Build Your Own BARBOT using AVR microcontroller
Step 1: From Concept to Reality
My first step was to consider my available resources. I had 5 servos, a 14″ by 14″ piece of 1/4″ polycarbonate, the Arduino, and a few servo brackets from Lynxmotion. (Purchase from www.robotshop.ca/)
Then I considered the features required:
Liquor Reservoir (I wanted at least 3 containers of minimum 500ml each in volume)
Tray for the shot glasses (I wanted at up to 4 shots to be served at once)
Human Interface (Controls for the selection of type of liquor to be intuitive)
Liquor Selector (A mechanism that chooses the selected type of liquor to dispense)
Dispensing volume controller (A mechanism that allows the control of volume of liquid per shot)
Initially, the idea was to directly use the robotic arm and attach a liquor dispensing mechanism to it, but this proved to be difficult due to a number of factors. First, I did not have proper sized valves so it was difficult to figure out how to transport the liquid to the dispenser on the arm without interruption. Second, I had 1/4″ tubing (sourced locally at a hardware store) but it was not the silicone type and therefore not very flexible (too much torque will be required for the servo).
The next idea was to have the dispenser be stationary and have the tray with the glasses move under it. This had a few advantages: no need for a mechanical liquor sector as the tray could just move under the selected liquor container, and less torque would be needed for the main servo since the tray is horizontal and weight of the glasses (acting vertically) could be supported through structure.
The images below highlight some of the ideas, with them evolving to the final sketch at the end. Funny thing is I know AutoCAD and SolidWorks, but prefers to draw them because I get most of my ideas right before I go to bed (I have pen and paper prepared under the bed just for that :P).
Step 2: Building the Supporting Structure.
I had a piece of polycarbonate left over from an underwater camera case I built last year. Originally it was destined for a computer case mod that I started but never finished. I felt bad for it as it was just sitting there waiting to be useful. It was a 14″ by 14″ square, so just over a square foot. Unfortunately it is also the only material for this project that I do not know where a good and well-priced source could be found. I hope avid readers of this instructable could provide their insight on this matter (so I could update this).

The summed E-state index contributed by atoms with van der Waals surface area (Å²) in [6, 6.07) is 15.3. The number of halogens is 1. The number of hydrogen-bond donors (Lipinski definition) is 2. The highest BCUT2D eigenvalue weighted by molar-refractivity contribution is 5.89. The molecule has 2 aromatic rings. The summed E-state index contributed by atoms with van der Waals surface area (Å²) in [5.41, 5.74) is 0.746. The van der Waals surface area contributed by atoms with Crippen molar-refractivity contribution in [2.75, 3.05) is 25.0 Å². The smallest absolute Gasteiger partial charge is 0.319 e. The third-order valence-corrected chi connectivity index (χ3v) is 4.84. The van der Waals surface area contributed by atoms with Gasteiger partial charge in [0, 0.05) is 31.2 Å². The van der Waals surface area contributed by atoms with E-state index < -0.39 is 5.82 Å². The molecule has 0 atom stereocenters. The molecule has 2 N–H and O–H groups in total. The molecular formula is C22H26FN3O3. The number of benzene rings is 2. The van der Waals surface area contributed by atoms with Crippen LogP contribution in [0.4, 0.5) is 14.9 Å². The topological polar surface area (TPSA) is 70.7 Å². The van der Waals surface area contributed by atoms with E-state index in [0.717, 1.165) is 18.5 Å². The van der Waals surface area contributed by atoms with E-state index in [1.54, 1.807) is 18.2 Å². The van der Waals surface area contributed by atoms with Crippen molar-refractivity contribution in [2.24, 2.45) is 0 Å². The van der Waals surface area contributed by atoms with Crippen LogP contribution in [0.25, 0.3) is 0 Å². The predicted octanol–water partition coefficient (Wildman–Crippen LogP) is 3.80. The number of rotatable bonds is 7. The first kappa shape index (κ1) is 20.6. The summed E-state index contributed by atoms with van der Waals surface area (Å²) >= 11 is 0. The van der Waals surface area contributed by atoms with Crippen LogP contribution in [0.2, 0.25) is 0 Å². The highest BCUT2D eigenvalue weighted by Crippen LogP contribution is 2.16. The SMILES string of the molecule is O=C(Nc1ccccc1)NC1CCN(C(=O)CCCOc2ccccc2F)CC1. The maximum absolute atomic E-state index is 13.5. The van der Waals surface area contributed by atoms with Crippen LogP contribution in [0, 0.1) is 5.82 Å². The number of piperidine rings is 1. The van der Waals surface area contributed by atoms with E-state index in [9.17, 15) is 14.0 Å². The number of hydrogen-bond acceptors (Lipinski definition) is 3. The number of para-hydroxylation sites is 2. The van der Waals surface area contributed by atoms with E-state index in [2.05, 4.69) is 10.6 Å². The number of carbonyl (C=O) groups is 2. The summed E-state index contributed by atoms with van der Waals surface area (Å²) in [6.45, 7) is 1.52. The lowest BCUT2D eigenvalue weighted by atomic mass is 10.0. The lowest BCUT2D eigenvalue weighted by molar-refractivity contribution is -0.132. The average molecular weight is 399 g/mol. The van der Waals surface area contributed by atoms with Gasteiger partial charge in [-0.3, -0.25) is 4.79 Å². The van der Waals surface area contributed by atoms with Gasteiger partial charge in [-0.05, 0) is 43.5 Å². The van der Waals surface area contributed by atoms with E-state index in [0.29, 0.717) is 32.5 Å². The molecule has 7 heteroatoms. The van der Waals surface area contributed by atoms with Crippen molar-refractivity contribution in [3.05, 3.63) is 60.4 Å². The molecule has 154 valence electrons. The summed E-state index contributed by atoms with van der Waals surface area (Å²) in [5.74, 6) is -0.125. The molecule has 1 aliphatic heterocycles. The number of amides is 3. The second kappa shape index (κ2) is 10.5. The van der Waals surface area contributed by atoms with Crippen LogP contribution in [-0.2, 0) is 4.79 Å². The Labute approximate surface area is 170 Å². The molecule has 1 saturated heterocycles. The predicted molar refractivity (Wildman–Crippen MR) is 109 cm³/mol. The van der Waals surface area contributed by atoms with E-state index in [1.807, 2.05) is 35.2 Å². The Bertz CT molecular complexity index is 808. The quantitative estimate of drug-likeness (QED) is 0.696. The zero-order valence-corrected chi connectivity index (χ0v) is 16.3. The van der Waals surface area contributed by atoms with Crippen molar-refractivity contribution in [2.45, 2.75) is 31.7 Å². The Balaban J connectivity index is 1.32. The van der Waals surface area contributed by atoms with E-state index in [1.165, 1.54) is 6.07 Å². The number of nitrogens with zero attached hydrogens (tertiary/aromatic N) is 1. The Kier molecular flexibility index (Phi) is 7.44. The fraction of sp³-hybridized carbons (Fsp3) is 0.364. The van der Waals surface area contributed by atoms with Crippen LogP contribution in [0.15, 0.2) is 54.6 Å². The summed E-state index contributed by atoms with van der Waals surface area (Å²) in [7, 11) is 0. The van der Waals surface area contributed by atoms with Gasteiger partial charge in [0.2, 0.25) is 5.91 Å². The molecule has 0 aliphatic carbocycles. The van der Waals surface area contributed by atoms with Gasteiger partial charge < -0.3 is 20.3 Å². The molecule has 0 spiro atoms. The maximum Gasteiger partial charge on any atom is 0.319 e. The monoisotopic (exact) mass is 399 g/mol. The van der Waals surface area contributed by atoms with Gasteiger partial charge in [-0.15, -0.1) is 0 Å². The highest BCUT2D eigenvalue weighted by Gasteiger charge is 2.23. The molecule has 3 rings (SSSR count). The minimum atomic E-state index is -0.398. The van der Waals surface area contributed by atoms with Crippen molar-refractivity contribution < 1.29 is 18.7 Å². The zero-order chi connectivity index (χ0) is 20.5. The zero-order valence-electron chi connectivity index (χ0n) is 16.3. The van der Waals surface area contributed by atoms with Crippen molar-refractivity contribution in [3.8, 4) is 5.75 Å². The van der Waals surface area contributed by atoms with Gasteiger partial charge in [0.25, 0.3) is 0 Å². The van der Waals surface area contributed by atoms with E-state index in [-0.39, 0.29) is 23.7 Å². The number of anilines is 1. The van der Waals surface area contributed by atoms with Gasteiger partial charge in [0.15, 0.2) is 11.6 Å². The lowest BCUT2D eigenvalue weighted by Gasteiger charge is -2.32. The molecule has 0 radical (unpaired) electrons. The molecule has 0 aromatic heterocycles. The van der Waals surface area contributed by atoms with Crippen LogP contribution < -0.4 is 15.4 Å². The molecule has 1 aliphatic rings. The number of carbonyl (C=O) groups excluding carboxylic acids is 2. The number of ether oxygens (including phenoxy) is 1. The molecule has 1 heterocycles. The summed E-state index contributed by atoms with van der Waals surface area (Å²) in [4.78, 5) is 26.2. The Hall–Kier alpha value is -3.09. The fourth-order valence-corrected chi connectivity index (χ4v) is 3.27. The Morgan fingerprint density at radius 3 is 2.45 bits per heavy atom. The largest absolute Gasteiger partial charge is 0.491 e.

I am a fan of circles, and since the tray would be traveling in an arc, I decided to build the base based on circles (its a pun, I love puns). The main dimensions are based on the material constraints, so its pretty easy to see the general size of the whole structure by looking at the image below. However, the dimension are also based on the size of the shot glasses I used as well as the size of the Lynxmotion servo bracket (I wanted the tray to have the same curvature as the base so it looks like two intersecting half-circles).
I found that the easier way to prototype for structures like this is to build a 1:1 scale out of cardboard (this was faster for me than CAD and can provide similar insight on whether your designs will be feasible. Attached are pictures of the frame built with cardboard.
Step 3: Working with Polycarbonate
Despite being strong and aesthetically crystal-like, polycarbonate is relatively easy to work with. The major cuts were done on a band saw, although a jigsaw, hacksaw or dremel could have been used as well. Too ensure a nice clean look, all cuts were then sanded with a belt sander. Some smaller corners had to be filed smooth first then sanded.
One important thing I have learned is that you NEED sharp tools and patience, especially when drilling large diameter holes. I had some decent hole saws that I assumed would go through like butter. Well, it did, it melted the material surrounding the hole as well, causing slight discoloration and a lot of headache. So remember to take it slow and do not apply too much pressure when drilling so it could cool.
Step 4: The Tray Arm
The tray arm is made from a piece of polycarbonate with holes that will allow the glasses to sit 2/3 of the way. There are contact switches glued under each hole to allow the Arduino to sense the presence of the glasses (we wouldn’t want to waste liquor now).
The tray arm is made from:
1 x Lynxmotion “L” Connector Bracket
1 x Lynxmotion Long “C” Servo Bracket
1 x Lynxmotion Multi-purpose Servo Bracket
1 x Hitec HS-645MG Servo, although a cheaper HS-422 would do as well.
4 x Small Snap-action switches with levers. There are great inexpensive contact sensors I got from All Electronics, a great online store
1 ft of Multi-wired cord (8 strands needed) I got this great 10-strand cable that is useful for situation such as this.
Most of the mounting screws will be available to you at your local hardware store. I used a few nuts, screws and bolts from the bracket kits.
For more detail: Build Your Own BARBOT using AVR microcontrollerT
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